I was 12 weeks plus 3 days pregnant when I found out about sweet Dori’s diagnosis, although a shock, for me Dori’s existence was and still is a blessing. However, that phone call I received was my first glimpse into the views the medical professionals have of Down syndrome, unfortunately those views were sad and very much outdated.
I wasn’t even given a moment to process what the doctor said to me, before being asked if I wanted to terminate. Terminate my baby? Was Down syndrome that bad? I am young, and I did not know much about Down syndrome at the time, but I immediately shut down her words with a stern ‘no’, because no matter how ‘bad’ this was I wanted my baby. The months went on and they included many lonely scans and appointments where I was constantly reminded that I could terminate at any time; every time I sternly stood my ground and refused. It wasn’t until my last scan that I questioned why they kept bringing up termination and I was simply told because my ‘baby’s life would be hard, and she would have a bad quality of life’. So, like any young mum would do I took to social media to find out how real families coped with this ‘awful’ news. But I didn’t find depressing images or people living horrific lives. Instead I was welcomed with love, joy, and just pure happiness.
Fast forward to where we are now 7 months down the line, and I can’t say that the medical experience has gotten any better with their attitude towards Dori. She’s needlessly had feeding tubes placed in because doctors assumed that’s what she needed – because all children with Down syndrome have those, right? They have spoken down about her in negative ways – the old GP told me that Dori would live a life of ‘suffering’. Then the most recent and heartbreaking conversation came from her paediatric team this week when I asked about getting Dori some physiotherapy to help her develop. I was told that they wouldn’t be offering Dori physiotherapy as she’s ‘supposed’ to be behind on milestones and I need to stop pushing my baby into achieving things at a typical rate. I was very rudely told that my baby didn’t need their help and they were too busy for her. Too busy for a baby, a 7-month-old baby who deserves their attention just as much as the other children in their care.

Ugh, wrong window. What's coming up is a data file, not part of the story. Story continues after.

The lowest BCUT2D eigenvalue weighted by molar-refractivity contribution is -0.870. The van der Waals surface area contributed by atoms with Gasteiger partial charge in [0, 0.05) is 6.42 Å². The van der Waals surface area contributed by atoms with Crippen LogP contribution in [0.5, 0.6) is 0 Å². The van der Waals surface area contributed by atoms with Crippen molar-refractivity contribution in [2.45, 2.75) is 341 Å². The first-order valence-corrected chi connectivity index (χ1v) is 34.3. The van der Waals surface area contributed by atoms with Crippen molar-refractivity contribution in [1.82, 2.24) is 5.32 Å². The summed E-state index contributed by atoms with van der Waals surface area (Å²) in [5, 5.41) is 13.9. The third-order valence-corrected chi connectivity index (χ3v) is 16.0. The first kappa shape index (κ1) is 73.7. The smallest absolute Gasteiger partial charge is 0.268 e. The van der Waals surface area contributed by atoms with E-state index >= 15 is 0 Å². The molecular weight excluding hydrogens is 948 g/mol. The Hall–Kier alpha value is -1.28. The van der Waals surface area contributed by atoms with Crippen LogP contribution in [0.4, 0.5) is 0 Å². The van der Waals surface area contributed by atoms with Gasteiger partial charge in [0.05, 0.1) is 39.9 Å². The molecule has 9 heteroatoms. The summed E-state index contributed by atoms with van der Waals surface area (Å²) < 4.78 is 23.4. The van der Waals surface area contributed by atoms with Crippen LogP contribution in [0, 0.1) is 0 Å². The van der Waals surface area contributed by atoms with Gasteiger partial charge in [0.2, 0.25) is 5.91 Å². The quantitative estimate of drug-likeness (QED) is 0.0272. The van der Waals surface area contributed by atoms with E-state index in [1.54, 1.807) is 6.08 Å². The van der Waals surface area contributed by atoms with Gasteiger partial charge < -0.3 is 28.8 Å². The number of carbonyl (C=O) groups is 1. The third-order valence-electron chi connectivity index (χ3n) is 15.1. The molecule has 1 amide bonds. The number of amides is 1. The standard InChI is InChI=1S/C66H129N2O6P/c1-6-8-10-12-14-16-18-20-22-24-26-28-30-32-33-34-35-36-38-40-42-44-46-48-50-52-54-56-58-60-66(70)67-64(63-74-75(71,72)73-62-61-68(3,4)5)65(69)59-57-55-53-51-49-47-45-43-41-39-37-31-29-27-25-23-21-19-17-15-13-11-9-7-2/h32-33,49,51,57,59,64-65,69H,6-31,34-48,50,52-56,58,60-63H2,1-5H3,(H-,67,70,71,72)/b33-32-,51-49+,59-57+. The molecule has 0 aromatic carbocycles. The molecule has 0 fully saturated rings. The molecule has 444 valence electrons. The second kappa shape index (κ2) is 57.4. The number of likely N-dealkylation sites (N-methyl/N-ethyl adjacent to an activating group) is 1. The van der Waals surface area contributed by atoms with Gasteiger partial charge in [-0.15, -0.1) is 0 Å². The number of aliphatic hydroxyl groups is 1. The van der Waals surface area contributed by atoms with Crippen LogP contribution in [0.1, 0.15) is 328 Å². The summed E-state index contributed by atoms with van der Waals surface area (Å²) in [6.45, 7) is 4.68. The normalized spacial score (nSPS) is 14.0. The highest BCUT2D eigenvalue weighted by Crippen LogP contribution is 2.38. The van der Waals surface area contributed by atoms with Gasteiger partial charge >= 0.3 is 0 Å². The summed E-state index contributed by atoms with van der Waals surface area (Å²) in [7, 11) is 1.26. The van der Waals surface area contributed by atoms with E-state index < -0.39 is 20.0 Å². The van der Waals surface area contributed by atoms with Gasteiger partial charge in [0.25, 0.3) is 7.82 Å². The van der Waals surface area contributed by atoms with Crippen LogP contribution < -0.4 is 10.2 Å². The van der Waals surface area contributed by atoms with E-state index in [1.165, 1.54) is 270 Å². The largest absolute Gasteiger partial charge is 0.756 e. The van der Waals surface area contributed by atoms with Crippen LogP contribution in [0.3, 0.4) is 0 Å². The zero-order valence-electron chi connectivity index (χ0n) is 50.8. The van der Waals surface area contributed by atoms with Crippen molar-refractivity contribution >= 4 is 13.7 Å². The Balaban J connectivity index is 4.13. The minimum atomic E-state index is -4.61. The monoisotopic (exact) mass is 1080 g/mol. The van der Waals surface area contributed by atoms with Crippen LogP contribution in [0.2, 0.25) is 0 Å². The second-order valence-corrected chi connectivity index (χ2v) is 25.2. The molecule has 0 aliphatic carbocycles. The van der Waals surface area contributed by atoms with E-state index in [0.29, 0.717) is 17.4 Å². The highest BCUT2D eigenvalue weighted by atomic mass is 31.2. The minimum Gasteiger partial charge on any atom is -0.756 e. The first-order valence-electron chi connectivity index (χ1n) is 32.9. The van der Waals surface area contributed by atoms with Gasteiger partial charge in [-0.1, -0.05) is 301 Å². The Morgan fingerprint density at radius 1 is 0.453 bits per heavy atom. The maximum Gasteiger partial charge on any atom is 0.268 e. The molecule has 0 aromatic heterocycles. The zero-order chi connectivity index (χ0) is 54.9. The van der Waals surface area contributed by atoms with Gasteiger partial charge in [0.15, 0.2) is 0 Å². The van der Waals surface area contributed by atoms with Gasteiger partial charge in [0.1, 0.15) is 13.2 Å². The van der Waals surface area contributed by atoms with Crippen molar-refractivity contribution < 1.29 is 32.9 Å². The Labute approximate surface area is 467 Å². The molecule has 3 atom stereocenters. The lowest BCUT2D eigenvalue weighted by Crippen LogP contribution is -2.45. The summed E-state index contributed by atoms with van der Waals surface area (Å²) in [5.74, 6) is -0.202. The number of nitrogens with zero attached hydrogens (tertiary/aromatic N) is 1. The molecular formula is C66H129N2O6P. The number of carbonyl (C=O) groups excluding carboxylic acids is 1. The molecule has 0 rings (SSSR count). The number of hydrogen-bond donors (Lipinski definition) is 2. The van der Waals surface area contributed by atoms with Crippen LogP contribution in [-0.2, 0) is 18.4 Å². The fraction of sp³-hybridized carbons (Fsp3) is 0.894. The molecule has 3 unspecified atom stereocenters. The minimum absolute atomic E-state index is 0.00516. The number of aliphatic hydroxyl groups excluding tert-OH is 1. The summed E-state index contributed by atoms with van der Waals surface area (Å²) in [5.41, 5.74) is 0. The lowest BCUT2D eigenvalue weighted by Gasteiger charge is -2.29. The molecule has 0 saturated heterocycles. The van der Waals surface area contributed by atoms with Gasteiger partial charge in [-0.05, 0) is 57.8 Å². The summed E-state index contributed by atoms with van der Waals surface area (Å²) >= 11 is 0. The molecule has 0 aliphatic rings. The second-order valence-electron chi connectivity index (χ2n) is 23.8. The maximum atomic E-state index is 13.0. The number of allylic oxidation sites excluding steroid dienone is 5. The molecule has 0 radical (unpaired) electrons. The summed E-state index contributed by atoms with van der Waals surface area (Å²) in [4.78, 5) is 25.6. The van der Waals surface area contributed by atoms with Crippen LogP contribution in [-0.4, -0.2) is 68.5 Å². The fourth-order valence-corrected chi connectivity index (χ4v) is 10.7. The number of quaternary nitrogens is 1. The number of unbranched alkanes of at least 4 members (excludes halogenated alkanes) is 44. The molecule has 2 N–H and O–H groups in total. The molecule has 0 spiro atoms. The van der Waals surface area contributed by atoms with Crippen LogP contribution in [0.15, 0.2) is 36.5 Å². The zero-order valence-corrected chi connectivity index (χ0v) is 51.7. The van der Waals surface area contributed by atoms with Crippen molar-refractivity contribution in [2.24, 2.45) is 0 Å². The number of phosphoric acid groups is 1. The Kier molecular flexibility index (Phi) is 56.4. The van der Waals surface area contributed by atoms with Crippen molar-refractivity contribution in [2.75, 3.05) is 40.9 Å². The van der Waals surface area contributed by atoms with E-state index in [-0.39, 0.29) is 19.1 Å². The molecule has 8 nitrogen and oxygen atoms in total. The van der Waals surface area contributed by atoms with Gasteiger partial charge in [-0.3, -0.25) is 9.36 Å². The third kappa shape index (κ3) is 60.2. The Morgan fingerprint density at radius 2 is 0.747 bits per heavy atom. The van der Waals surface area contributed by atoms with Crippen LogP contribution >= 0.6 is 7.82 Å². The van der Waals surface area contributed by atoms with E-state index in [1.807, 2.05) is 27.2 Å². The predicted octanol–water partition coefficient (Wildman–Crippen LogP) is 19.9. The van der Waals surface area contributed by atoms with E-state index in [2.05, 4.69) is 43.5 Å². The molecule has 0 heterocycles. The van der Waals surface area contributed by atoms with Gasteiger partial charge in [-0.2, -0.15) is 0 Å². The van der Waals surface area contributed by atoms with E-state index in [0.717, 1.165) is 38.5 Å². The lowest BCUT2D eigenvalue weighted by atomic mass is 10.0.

You see this is the attitude so many parents are facing daily. It is a constant battle to have our children seen and treated as equals by medical professionals. This needs to change, the NHS needs to be educated on up to-date information about Down syndrome. They need to be taught that this community is fantastic and beautiful if they just took the time to see our children shine.